Next, we removed the tie rod ends and popped them out of the spindle with a handy tie rod puller tool. After this, we removed the upper shock nuts and lower tie bar bolts from the shocks to get them clear from the car. Then we removed the crown nuts and cotter pins from the lower ball joints and then jacked the lower control arm up, detached the ball joint, and lowered the jack holding lower control arm down slowly, releasing the spring tension without the use of a spring compressor. After this, we removed the upper ball joint from the spindle. With the spindle free it was time to clean up and repaint the spindle and dust shield flat black. No sense in putting dirty parts back on the car.

 

Next we moved on to the control arms. It was a very simple disassembly—two 18mm bolts for the upper control arm cross shafts (saving the shims and marking them for each location front and rear) and two 18mm through bolts at the attachment from the lower arm and the front K-member. With these gone, I could line up new and old side-by-side for a photo.

 

With both sides of the front suspension off the car, we decided to call it a night at around 12am on Thursday. On Friday morning we got back to work and removed the steering box, tie rod ends, and idler arm. Then was the fun part—putting new shiny pieces on the car.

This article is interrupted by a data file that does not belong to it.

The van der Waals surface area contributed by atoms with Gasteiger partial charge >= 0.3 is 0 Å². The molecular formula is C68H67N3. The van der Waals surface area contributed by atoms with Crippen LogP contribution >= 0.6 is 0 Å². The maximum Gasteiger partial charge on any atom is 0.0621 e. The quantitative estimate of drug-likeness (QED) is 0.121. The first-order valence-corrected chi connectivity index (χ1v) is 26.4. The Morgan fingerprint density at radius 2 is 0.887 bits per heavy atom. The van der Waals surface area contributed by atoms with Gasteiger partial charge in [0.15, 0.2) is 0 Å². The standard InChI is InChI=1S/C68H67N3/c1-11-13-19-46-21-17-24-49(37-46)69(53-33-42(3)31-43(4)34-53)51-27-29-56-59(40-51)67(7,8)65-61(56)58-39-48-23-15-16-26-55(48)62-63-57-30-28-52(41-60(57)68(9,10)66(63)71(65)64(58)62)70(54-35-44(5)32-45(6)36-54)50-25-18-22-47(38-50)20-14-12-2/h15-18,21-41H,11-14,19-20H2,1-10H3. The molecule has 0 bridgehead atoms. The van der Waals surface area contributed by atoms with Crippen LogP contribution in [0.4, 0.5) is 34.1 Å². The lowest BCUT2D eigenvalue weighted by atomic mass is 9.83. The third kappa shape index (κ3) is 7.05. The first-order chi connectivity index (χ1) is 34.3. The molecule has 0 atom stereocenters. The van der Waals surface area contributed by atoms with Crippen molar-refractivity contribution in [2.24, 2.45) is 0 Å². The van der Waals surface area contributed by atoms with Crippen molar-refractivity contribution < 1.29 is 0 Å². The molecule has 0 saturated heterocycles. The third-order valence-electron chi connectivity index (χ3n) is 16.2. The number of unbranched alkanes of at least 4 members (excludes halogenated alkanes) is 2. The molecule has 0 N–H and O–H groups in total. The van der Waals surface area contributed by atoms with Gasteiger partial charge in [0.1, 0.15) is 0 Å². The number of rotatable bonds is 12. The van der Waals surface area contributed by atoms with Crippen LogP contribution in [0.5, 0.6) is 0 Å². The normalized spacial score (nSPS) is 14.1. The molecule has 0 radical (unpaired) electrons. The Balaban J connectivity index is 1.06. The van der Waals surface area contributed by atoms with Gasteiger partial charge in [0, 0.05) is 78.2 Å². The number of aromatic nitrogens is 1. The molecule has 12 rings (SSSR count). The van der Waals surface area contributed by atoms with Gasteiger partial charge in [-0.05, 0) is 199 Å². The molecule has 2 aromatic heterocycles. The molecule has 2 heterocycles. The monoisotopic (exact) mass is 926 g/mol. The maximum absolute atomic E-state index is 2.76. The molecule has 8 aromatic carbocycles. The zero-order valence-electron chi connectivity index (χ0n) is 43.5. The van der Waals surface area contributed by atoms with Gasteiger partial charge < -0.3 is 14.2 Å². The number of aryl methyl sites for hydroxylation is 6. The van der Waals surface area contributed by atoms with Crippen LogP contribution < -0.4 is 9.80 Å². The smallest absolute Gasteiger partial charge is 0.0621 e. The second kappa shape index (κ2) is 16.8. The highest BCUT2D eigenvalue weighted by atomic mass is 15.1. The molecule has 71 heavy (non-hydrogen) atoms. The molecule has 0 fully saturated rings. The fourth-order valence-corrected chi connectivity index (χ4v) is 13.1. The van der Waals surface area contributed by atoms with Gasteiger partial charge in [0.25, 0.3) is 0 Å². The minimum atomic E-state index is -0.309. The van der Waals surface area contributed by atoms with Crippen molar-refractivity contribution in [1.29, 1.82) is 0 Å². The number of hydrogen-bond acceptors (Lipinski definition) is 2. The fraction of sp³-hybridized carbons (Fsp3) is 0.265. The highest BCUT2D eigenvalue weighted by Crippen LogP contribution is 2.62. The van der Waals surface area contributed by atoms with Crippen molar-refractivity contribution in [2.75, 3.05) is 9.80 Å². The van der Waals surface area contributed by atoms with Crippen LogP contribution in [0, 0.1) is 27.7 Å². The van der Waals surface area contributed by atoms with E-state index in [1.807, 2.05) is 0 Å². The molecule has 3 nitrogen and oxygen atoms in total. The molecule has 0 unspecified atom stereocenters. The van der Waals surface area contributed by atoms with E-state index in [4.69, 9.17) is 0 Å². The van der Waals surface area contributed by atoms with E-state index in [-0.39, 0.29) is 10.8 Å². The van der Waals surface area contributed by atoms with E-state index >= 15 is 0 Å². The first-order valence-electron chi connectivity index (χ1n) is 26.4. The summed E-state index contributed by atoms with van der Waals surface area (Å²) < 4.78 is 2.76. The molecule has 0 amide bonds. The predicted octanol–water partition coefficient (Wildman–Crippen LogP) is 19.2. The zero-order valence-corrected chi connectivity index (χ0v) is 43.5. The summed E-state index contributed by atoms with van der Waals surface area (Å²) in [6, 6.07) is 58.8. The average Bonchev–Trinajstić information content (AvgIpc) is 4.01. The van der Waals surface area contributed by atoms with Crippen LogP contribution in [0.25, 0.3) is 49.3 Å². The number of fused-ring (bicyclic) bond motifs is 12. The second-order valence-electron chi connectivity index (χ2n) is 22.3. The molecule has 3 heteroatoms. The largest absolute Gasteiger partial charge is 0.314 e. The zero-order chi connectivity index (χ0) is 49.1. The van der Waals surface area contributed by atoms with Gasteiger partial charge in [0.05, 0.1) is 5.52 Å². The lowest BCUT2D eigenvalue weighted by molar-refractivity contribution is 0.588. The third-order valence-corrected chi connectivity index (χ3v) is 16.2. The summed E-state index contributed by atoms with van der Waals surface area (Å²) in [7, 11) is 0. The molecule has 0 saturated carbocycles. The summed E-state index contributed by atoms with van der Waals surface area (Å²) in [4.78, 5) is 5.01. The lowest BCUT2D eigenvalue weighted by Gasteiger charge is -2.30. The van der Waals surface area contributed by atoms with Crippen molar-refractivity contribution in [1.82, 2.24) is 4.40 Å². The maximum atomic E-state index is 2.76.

Here it is with the new uppers, lowers, and front coilovers.

 

Here are the new tie rods and steering box. Note sway bar installed upside down (realized this once we put the car down on the ground). We got the front buttoned up and started working on the rear.

 

Here you can see the factory coil and shocks. Two bolts attach the shock to the upper frame and a single large diameter bolt holds the shock onto the axle. With the rear shocks removed we placed a jack under the center section of the rear axle, lowered it, and let the axle droop down so we could simply pull out the rear springs. To install the rear shocks we had to drill out the two mounting holes in the frame to 3/8″. We installed the upper shock mounts (now a separate bracket) and the rear shock brace, but didn’t install the coil-overs so we would have room to work with the upper and lower trailing arms. This was the beginning of the hardest part of the project. Due to the location of the exhaust, getting a good hold on many of the attachment bolts for the uppers was next to impossible. We spent two hours and an innumerable amount of swear words on a single bolt due to the fact that we couldn’t cleanly get it with a boxed end wrench and had to use an open end. The lowers weren’t too bad but there were some strange angles that took some extra effort due to the placement of the exhaust, I couldn’t install the lower control arm mount to frame brace; this will be something addressed later when the exhaust is re-done.